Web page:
By Student Delegate Julia Guerrein
Imagine sitting on a towel on white sand. Blue water stretches out from the beach, and a warm breeze is blowing. The breeze brings a smell—the smell of garbage. Out of sight, but not out of smell, is a landfill that is filling rapidly.
Small island nations are not known for their wide, rolling plains. Rather, these places generally have minimal land. This becomes a problem when island nations need to dispose of their waste through landfilling, recycling, or composting because it requires infrastructure, which takes up space. In Samoa, for example, there are mountains of tires and junkyards full of barrels of old oil that have nowhere to go. “Here in Samoa and other islands as well there’s no recycling that goes on. Pretty much we collect and process it for export to countries overseas,” said Marina Keil, the President of the Samoa Recycling and Waste Management Association, in an article by the UN Environment Programme. “But it’s hard for us to export because of the operational and the freight costs.” In an effort to solve this problem, the Secretariat of the Pacific Regional Environment Programme and China Navigation Company formed a partnership called Moana Taka.
This public-private partnership allows Samoa and other Pacific countries to ship recyclables to recycling facilities abroad for free. The partnership started at three shipments in 2018 and expanded to fifty shipments from four nations in 2019. In 2020 and beyond the partnership is working to include more islands. Even with the partnership, recycling is still challenging for island nations because recyclables have varying levels of marketability. For example, transporting liquid waste requires permits, which increases the cost and burden of disposal. Conversely, clean plastic is relatively simple to transport and is highly marketable.
Like these Pacific nations, the Seychelles has worked on finding a place for their waste. In coordination with several different organizations, the Seychelles has conducted a series of studies to assess their waste management system. One of these studies was a collaboration between the University of the Seychelles and a Swiss university, Eidgenössische Technische Hochschule Zürich.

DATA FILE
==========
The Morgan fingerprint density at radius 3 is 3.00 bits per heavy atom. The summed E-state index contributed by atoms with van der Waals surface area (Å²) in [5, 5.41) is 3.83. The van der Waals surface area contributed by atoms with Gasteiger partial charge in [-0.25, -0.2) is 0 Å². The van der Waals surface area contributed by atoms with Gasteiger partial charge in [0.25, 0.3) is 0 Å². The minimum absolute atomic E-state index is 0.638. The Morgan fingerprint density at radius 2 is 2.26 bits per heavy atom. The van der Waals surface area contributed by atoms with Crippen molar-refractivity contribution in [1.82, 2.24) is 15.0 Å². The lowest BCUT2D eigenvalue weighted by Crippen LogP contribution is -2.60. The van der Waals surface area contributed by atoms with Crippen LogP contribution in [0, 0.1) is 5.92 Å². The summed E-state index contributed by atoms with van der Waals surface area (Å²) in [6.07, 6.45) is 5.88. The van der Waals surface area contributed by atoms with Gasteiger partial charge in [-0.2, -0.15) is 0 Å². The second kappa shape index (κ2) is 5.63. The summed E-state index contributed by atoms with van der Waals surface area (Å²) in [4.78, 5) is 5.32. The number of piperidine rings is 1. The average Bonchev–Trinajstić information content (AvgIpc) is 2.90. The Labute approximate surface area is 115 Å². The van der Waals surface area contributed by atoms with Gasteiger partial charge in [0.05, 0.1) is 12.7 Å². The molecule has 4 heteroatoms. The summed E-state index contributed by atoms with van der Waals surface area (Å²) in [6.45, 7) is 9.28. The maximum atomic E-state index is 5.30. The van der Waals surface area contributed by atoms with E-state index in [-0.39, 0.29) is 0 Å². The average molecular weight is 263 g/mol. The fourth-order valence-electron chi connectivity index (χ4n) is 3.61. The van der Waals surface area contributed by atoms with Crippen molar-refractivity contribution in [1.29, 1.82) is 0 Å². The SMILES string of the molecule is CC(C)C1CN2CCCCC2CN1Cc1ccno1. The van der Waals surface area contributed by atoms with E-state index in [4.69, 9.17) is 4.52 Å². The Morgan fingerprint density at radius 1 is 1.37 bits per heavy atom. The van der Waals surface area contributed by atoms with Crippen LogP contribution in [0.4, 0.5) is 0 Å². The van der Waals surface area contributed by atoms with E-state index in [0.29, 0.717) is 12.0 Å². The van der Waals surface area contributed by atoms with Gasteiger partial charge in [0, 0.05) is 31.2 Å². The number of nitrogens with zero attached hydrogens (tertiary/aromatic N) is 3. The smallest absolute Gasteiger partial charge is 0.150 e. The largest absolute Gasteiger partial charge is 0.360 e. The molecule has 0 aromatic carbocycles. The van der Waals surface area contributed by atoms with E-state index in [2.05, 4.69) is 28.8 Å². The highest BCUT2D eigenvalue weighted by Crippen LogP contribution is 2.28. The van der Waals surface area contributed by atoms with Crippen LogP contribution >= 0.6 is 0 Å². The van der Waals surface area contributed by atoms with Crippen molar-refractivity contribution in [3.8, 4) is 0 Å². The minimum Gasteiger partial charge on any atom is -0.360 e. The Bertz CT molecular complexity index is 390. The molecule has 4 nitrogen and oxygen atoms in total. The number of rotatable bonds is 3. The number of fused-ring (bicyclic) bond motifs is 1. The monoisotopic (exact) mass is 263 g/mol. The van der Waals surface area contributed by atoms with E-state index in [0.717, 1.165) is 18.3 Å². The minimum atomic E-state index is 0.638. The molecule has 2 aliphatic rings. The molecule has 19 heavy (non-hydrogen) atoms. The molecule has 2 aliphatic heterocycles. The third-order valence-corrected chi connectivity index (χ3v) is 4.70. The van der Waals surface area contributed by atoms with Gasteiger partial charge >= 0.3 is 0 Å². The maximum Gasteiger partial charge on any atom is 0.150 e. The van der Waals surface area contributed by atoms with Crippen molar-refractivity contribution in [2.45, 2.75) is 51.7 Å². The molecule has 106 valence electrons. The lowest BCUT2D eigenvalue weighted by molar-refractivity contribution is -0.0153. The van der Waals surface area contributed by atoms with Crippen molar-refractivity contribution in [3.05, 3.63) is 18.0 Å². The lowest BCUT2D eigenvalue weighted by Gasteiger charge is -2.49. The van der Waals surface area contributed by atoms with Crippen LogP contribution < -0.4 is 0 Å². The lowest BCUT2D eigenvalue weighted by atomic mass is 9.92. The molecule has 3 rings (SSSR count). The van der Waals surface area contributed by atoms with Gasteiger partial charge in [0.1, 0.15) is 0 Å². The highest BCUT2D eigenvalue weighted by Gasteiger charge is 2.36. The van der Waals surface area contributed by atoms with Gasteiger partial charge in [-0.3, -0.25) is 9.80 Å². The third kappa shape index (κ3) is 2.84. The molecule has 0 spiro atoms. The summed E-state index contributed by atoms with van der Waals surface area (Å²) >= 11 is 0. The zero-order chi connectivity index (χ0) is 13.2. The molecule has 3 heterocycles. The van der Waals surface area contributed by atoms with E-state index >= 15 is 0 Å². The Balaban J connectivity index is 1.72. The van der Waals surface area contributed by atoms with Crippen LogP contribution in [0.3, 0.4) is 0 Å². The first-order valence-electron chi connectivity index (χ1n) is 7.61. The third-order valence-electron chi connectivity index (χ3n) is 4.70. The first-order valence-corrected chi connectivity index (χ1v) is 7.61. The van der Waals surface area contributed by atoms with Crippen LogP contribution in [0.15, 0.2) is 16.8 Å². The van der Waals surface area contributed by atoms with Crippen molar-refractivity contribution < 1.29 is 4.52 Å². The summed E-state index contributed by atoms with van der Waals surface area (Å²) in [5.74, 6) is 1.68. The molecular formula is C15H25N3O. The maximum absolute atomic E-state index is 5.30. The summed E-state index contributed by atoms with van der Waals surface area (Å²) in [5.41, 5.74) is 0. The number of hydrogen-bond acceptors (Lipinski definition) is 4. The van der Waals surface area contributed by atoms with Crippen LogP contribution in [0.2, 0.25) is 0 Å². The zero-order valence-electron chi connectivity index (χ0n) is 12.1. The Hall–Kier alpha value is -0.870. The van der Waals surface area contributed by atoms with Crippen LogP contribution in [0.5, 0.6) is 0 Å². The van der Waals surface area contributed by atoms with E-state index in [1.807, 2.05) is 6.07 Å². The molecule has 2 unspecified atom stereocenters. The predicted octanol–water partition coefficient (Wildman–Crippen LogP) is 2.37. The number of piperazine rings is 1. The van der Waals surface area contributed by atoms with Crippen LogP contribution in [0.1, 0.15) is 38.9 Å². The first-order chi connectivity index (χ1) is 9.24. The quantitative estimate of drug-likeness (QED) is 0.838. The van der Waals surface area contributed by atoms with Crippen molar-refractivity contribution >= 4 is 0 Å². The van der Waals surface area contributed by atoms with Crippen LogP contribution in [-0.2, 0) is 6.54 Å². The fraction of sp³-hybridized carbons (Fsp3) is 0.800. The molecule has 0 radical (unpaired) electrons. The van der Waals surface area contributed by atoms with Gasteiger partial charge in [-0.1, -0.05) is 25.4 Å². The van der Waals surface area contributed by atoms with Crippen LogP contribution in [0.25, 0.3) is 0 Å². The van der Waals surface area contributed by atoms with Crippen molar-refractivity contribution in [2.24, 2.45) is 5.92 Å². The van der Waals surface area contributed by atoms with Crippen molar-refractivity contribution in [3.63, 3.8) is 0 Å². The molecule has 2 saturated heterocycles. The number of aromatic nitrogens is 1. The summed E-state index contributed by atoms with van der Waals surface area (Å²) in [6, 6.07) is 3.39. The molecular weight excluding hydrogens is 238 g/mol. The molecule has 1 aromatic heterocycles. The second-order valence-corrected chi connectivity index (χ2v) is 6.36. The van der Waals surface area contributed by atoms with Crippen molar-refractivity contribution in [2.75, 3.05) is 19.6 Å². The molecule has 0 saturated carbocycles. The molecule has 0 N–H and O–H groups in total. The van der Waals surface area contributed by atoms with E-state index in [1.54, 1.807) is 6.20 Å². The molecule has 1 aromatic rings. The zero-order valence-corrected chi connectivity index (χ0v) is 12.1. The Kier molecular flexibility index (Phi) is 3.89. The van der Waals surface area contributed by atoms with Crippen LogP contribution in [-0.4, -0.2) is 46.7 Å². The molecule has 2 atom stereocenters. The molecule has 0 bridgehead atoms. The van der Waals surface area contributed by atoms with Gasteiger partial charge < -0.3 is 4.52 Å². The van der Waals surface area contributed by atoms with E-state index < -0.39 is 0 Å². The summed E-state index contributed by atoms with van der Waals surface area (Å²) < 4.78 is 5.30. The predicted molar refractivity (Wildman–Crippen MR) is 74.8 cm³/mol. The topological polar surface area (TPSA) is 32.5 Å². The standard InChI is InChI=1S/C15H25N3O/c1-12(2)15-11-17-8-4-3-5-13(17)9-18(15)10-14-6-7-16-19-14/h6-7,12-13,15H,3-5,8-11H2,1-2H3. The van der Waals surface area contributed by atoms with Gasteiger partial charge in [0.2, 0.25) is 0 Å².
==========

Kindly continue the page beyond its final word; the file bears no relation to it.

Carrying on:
The two universities produced a report that assessed the solid waste management system in the Seychelles. The report, published in 2017, found that one of the major problems is the rate of landfilling. The report stated that waste management in the Seychelles is a complex and multi-faceted challenge, which requires all stakeholders—including government, businesses, and households—to work together. Some of the solutions suggested are turning biowaste into biogas, optimizing recycling markets, and incentivizing waste reduction. The report estimates that landfills in the Seychelles will be full by 2040 unless the stakeholders make changes. “Given that land is a very scarce resource in the Seychelles,” the report concludes, “waste management planning should start now and consider all options available to reduce landfilling rates.” Although managing waste is an ongoing process, small island nations are making progress. The Moana Taka partnership and the Seychelles’ cooperative efforts are just two examples of small island nations addressing waste management challenges.